Anyway, the authors wondered why these four satellites are currently at their present location.
Testing a scenario of formation
They addressed this question in testing the following scenario: Charon initially impacted Pluto, and the debris resulting from the impact created the four small satellites. To test this scenario, they ran long-term numerical simulations of small, test particles, perturbed by Pluto and Charon. Pluto and Charon were not in the current state, but in a presumed early one, before the establishment of the two synchronous rotations, and with and without a significant initial eccentricity for Charon. The authors simulated the orbital evolution, the system evolving over the action of gravitational mutual interactions, and tides.
The long-term evolution is ruled by tides
The tides are basically the dissipation of energy in a planetary body, due to the difference of force exerted at different points of the body. This results in stress, and is modeled as a tidal bulge, which points to the direction of the perturber. The dissipation of energy is due to the small angular shift between the orientation of the bulge and the direction of the perturber. The equilibrium configuration of Pluto-Charon, i.e. the two synchronous rotations, suggest that the binary is tidally evolved.
The authors applied tides only on Pluto and Charon, and considered two tidal models:
- A constant time delay between the tidal excitation and the response of the tidal bulge,
- A constant angular shift between the tidal bulge and the direction of the perturber.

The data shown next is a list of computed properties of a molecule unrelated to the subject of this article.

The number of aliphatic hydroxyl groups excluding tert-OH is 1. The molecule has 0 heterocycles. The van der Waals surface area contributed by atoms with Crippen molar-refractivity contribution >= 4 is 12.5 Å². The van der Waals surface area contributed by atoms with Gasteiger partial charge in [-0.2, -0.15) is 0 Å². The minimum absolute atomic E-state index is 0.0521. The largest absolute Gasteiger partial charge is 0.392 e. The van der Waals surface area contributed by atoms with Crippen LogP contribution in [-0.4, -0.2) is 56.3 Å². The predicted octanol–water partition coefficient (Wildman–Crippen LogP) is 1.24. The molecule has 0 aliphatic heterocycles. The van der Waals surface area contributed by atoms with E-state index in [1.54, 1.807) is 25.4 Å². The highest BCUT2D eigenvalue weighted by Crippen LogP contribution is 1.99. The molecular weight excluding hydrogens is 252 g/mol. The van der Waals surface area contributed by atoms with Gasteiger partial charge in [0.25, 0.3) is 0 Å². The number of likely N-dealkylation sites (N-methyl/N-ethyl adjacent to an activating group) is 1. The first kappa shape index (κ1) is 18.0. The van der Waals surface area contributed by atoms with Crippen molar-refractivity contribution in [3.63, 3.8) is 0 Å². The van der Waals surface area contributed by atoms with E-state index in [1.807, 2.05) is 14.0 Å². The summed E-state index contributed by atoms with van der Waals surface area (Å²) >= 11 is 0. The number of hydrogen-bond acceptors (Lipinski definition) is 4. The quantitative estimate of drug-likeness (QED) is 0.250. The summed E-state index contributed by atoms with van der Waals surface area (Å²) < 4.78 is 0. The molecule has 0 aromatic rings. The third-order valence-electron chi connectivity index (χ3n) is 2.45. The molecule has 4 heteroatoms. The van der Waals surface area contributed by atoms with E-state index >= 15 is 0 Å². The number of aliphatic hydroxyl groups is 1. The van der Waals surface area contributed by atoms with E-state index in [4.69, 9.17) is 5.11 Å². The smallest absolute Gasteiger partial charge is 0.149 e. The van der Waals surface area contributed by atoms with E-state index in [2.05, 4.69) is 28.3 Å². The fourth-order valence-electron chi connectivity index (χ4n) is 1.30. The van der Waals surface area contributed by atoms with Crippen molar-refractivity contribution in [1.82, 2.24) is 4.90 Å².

The tidal models actually depend on the properties of the material, and the frequency of the excitation. In such a case, the frequency of the excitation depends on the two rotation rates of Pluto and Charon, and on their orbital motions. The properties of the material, in particular the rigidity and the viscosity, are ruled by the temperatures of the objects, which are not necessarily constant in space and in time, since tidal stress tend to heat the object. Here the authors did not consider a time variation of the tidal parameters.
Other models, which are probably more physically realistic but more complex, exist in the literature. Let me cite the Maxwell model, which assumes two regimes for the response of the planetary body: elastic for slow excitations, i.e. not dissipative, and dissipative for fast excitations. The limit between fast and slow is indicated by the Maxwell time, which depends on the viscosity and the rigidity of the object.
Anyway, the authors ran different numerical simulations, with the two tidal models (constant angular shift and constant time delay), with different numbers and different initial eccentricities for Charon. And in all of these simulations, they monitored the fate of independent test particles orbiting in the area.
Possible scenario, but…
The authors seem disappointed by their results. Actually, some of the particles are affected by mean-motion resonances, some other are ejected, but the simulations show that particles may end up at the current locations of Styx, Nix, Kerberos, and Hydra. However, their current locations, i.e. close to mean-motion resonances, do not appear to be preferred places for formation. This means that we still do not know why the satellites are where they currently are, and not somewhere else.
The next target of New Horizons is 2014MU69, which we will be the first object explored by a spacecraft, which had been launched before the object was known to us. We should expect many data.
The study and its authors
You can find here
- The study, made freely available by the authors on arXiv, thanks to them for sharing!
- and the homepage of Man Hoi Lee.